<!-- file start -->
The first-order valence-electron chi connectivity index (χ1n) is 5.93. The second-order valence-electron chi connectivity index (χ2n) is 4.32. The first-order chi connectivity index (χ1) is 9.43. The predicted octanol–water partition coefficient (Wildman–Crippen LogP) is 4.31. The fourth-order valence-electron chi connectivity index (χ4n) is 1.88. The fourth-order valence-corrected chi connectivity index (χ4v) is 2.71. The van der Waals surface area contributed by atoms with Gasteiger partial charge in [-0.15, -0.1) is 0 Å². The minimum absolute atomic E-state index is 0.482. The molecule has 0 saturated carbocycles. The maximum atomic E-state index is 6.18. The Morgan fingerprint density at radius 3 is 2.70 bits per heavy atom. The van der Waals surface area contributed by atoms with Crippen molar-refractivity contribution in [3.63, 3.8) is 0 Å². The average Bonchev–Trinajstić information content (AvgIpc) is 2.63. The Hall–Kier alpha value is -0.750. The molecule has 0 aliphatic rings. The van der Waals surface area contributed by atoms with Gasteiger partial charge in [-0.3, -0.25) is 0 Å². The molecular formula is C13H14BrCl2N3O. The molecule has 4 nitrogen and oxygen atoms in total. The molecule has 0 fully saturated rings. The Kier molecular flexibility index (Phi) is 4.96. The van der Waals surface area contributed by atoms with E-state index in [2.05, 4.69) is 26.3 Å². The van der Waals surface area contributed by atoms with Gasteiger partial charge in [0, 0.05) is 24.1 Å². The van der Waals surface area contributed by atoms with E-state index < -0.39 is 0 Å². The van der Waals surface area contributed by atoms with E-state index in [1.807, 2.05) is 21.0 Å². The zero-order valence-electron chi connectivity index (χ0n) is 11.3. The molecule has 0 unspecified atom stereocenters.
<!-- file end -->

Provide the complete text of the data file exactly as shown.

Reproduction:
The first-order valence-electron chi connectivity index (χ1n) is 5.93. The second-order valence-electron chi connectivity index (χ2n) is 4.32. The first-order chi connectivity index (χ1) is 9.43. The predicted octanol–water partition coefficient (Wildman–Crippen LogP) is 4.31. The fourth-order valence-electron chi connectivity index (χ4n) is 1.88. The fourth-order valence-corrected chi connectivity index (χ4v) is 2.71. The van der Waals surface area contributed by atoms with Gasteiger partial charge in [-0.15, -0.1) is 0 Å². The minimum absolute atomic E-state index is 0.482. The molecule has 0 saturated carbocycles. The maximum atomic E-state index is 6.18. The Morgan fingerprint density at radius 3 is 2.70 bits per heavy atom. The van der Waals surface area contributed by atoms with Crippen molar-refractivity contribution in [3.63, 3.8) is 0 Å². The average Bonchev–Trinajstić information content (AvgIpc) is 2.63. The Hall–Kier alpha value is -0.750. The molecule has 0 aliphatic rings. The van der Waals surface area contributed by atoms with Gasteiger partial charge in [-0.3, -0.25) is 0 Å². The molecular formula is C13H14BrCl2N3O. The molecule has 4 nitrogen and oxygen atoms in total. The molecule has 0 fully saturated rings. The Kier molecular flexibility index (Phi) is 4.96. The van der Waals surface area contributed by atoms with E-state index in [2.05, 4.69) is 26.3 Å². The van der Waals surface area contributed by atoms with Gasteiger partial charge in [0, 0.05) is 24.1 Å². The van der Waals surface area contributed by atoms with E-state index < -0.39 is 0 Å². The van der Waals surface area contributed by atoms with E-state index in [1.807, 2.05) is 21.0 Å². The zero-order valence-electron chi connectivity index (χ0n) is 11.3. The molecule has 0 unspecified atom stereocenters.